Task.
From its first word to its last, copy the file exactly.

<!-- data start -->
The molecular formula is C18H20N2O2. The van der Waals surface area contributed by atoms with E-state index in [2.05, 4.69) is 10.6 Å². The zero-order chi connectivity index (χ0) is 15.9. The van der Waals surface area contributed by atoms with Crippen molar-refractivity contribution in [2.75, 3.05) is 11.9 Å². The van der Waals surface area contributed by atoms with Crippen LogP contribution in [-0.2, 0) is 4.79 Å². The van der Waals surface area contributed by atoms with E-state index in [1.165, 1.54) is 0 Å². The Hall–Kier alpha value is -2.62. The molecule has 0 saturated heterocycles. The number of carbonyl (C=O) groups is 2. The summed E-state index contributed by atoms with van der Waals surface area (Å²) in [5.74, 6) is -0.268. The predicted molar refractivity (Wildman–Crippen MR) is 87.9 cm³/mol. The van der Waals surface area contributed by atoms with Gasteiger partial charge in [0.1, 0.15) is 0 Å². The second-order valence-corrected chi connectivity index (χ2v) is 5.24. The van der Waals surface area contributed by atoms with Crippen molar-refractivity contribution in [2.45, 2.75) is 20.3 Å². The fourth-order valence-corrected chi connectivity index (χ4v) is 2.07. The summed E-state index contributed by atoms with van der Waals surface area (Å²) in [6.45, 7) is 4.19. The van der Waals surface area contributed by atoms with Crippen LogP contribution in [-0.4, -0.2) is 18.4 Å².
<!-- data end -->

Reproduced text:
The molecular formula is C18H20N2O2. The van der Waals surface area contributed by atoms with E-state index in [2.05, 4.69) is 10.6 Å². The zero-order chi connectivity index (χ0) is 15.9. The van der Waals surface area contributed by atoms with Crippen molar-refractivity contribution in [2.75, 3.05) is 11.9 Å². The van der Waals surface area contributed by atoms with Crippen LogP contribution in [-0.2, 0) is 4.79 Å². The van der Waals surface area contributed by atoms with E-state index in [1.165, 1.54) is 0 Å². The Hall–Kier alpha value is -2.62. The molecule has 0 saturated heterocycles. The number of carbonyl (C=O) groups is 2. The summed E-state index contributed by atoms with van der Waals surface area (Å²) in [5.74, 6) is -0.268. The predicted molar refractivity (Wildman–Crippen MR) is 87.9 cm³/mol. The van der Waals surface area contributed by atoms with Gasteiger partial charge in [0.1, 0.15) is 0 Å². The second-order valence-corrected chi connectivity index (χ2v) is 5.24. The van der Waals surface area contributed by atoms with Crippen molar-refractivity contribution in [2.45, 2.75) is 20.3 Å². The fourth-order valence-corrected chi connectivity index (χ4v) is 2.07. The summed E-state index contributed by atoms with van der Waals surface area (Å²) in [6.45, 7) is 4.19. The van der Waals surface area contributed by atoms with Crippen LogP contribution in [-0.4, -0.2) is 18.4 Å².